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Sökning: WFRF:(Olson Sara H.)

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  • Perry, John R. B., et al. (författare)
  • DNA mismatch repair gene MSH6 implicated in determining age at natural menopause
  • 2014
  • Ingår i: Human Molecular Genetics. - 0964-6906 .- 1460-2083. ; 23:9, s. 2490-2497
  • Tidskriftsartikel (refereegranskat)abstract
    • The length of female reproductive lifespan is associated with multiple adverse outcomes, including breast cancer, cardiovascular disease and infertility. The biological processes that govern the timing of the beginning and end of reproductive life are not well understood. Genetic variants are known to contribute to 50 of the variation in both age at menarche and menopause, but to date the known genes explain 15 of the genetic component. We have used genome-wide association in a bivariate meta-analysis of both traits to identify genes involved in determining reproductive lifespan. We observed significant genetic correlation between the two traits using genome-wide complex trait analysis. However, we found no robust statistical evidence for individual variants with an effect on both traits. A novel association with age at menopause was detected for a variant rs1800932 in the mismatch repair gene MSH6 (P 1.9 10(9)), which was also associated with altered expression levels of MSH6 mRNA in multiple tissues. This study contributes to the growing evidence that DNA repair processes play a key role in ovarian ageing and could be an important therapeutic target for infertility.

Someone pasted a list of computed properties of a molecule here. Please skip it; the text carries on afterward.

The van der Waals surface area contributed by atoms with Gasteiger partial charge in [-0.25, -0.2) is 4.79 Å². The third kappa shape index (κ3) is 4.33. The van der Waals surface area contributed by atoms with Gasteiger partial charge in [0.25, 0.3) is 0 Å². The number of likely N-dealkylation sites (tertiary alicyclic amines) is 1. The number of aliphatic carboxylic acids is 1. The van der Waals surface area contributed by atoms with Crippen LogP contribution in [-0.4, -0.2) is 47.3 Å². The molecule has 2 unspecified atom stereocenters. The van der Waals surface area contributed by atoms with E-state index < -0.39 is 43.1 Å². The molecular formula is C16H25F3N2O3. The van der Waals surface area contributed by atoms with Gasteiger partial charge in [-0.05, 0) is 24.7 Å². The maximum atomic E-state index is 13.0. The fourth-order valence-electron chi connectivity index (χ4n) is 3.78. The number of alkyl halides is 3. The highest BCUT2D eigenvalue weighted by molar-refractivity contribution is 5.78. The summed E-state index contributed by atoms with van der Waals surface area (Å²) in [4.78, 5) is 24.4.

• Walsh, Naomi, et al. (författare)
  • Agnostic Pathway/Gene Set Analysis of Genome-Wide Association Data Identifies Associations for Pancreatic Cancer
  • 2019
  • Ingår i: Journal of the National Cancer Institute. - : Oxford University Press. - 0027-8874 .- 1460-2105. ; 111:6
  • Tidskriftsartikel (refereegranskat)abstract